NICE backs ADHD diagnosis in secondary care only

Attention-deficit hyperactivity disorder (ADHD) should only be diagnosed in secondary care, according to new guidelines from NICE.

NICE guidelines stress that GPs should not make initial diagnoses of ADHD or start drug treatment for children and young people.

In addition, those currently being treated for ADHD who have not been diagnosed in secondary care should be referred for assessment as a matter of clinical priority.

GPs should, however, be involved in the ongoing prescribing of ADHD medication and monitoring of treatment, under shared care arrangements with ADHD specialists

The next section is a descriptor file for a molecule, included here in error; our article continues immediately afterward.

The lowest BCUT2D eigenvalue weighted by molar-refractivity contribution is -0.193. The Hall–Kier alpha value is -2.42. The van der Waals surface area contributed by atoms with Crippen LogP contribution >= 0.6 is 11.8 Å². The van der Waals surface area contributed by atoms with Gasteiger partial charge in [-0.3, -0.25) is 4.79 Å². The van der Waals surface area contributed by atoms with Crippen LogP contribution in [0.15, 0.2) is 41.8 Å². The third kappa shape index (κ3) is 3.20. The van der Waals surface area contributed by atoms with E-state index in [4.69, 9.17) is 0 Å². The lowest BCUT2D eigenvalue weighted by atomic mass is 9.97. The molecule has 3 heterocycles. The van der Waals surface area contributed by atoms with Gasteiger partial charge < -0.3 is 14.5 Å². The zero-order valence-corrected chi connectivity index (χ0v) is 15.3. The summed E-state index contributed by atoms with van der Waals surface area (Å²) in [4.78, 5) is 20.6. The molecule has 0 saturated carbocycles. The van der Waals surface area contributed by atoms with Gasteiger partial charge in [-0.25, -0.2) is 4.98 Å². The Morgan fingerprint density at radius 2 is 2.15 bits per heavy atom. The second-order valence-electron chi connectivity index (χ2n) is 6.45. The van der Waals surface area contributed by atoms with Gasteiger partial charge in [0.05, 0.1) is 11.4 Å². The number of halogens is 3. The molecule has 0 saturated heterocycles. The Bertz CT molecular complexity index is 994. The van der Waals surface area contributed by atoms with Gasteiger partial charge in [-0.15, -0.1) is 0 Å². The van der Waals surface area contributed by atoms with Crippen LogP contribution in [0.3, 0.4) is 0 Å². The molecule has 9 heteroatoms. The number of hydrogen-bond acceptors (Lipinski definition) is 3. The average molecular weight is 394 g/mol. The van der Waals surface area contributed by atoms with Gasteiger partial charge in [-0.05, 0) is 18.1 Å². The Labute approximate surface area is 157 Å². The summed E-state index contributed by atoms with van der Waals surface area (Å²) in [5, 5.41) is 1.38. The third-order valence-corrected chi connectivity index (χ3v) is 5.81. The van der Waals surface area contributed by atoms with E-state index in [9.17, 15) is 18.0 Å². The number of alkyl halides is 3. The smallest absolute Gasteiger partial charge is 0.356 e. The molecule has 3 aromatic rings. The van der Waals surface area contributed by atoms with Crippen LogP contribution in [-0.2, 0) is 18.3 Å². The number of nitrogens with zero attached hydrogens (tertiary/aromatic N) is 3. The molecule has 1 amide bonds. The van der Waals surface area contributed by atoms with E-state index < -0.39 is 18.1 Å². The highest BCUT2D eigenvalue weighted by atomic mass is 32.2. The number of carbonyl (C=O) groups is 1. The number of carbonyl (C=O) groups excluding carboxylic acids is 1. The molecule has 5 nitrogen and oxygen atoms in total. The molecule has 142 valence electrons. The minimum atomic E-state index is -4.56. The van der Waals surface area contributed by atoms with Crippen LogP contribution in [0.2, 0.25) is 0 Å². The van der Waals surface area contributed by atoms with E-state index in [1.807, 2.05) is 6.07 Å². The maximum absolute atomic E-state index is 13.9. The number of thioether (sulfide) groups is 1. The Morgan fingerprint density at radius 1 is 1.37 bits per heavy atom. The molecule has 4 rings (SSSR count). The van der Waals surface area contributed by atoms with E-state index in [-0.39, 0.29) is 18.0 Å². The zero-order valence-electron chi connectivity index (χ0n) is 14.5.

If children and young people present with symptoms suggestive of ADHD which are having a severe impact on their day-to-day life they should be referred for assessment in secondary care by a child psychiatrist, paediatrician or specialist ADHD mental health service.

If symptoms are less severe, a 10-week period of watchful waiting should be considered before referral to secondary care and patients or carers can be offered a training or education programme. However, GPs need not wait for a formal diagnosis of ADHD to be made to make such a referral, NICE says. Adults presenting with symptoms suggestive of ADHD should be referred to a mental health specialist for assessment.

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